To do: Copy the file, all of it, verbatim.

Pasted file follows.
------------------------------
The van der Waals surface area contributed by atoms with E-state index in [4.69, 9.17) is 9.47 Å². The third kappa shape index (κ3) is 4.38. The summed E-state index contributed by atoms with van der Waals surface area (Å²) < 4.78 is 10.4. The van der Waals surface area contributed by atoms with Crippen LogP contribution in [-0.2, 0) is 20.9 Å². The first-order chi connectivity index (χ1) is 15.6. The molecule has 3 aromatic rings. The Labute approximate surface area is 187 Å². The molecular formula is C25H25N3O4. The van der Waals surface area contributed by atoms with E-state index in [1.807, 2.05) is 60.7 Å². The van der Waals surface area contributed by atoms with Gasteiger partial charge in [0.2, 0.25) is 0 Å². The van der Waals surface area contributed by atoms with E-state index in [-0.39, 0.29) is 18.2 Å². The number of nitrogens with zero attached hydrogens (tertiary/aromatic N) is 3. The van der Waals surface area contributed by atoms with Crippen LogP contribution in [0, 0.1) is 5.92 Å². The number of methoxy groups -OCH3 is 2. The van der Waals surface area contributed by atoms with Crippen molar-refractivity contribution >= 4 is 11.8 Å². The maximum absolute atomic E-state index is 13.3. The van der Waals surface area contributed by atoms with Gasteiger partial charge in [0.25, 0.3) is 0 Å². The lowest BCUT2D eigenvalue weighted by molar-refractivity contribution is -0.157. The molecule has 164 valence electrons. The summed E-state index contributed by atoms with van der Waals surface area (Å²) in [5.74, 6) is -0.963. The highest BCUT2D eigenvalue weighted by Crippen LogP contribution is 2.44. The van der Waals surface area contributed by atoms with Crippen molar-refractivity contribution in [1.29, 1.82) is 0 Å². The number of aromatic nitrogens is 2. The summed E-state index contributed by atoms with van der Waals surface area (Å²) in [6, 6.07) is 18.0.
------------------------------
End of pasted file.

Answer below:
The van der Waals surface area contributed by atoms with E-state index in [4.69, 9.17) is 9.47 Å². The third kappa shape index (κ3) is 4.38. The summed E-state index contributed by atoms with van der Waals surface area (Å²) < 4.78 is 10.4. The van der Waals surface area contributed by atoms with Crippen LogP contribution in [-0.2, 0) is 20.9 Å². The first-order chi connectivity index (χ1) is 15.6. The molecule has 3 aromatic rings. The Labute approximate surface area is 187 Å². The molecular formula is C25H25N3O4. The van der Waals surface area contributed by atoms with E-state index in [1.807, 2.05) is 60.7 Å². The van der Waals surface area contributed by atoms with Gasteiger partial charge in [0.2, 0.25) is 0 Å². The van der Waals surface area contributed by atoms with E-state index in [-0.39, 0.29) is 18.2 Å². The number of nitrogens with zero attached hydrogens (tertiary/aromatic N) is 3. The van der Waals surface area contributed by atoms with Crippen LogP contribution in [0, 0.1) is 5.92 Å². The number of methoxy groups -OCH3 is 2. The van der Waals surface area contributed by atoms with Crippen molar-refractivity contribution >= 4 is 11.8 Å². The maximum absolute atomic E-state index is 13.3. The van der Waals surface area contributed by atoms with Gasteiger partial charge in [0.25, 0.3) is 0 Å². The lowest BCUT2D eigenvalue weighted by molar-refractivity contribution is -0.157. The molecule has 164 valence electrons. The summed E-state index contributed by atoms with van der Waals surface area (Å²) in [5.74, 6) is -0.963. The highest BCUT2D eigenvalue weighted by Crippen LogP contribution is 2.44. The van der Waals surface area contributed by atoms with Crippen molar-refractivity contribution in [1.29, 1.82) is 0 Å². The number of aromatic nitrogens is 2. The summed E-state index contributed by atoms with van der Waals surface area (Å²) in [6, 6.07) is 18.0.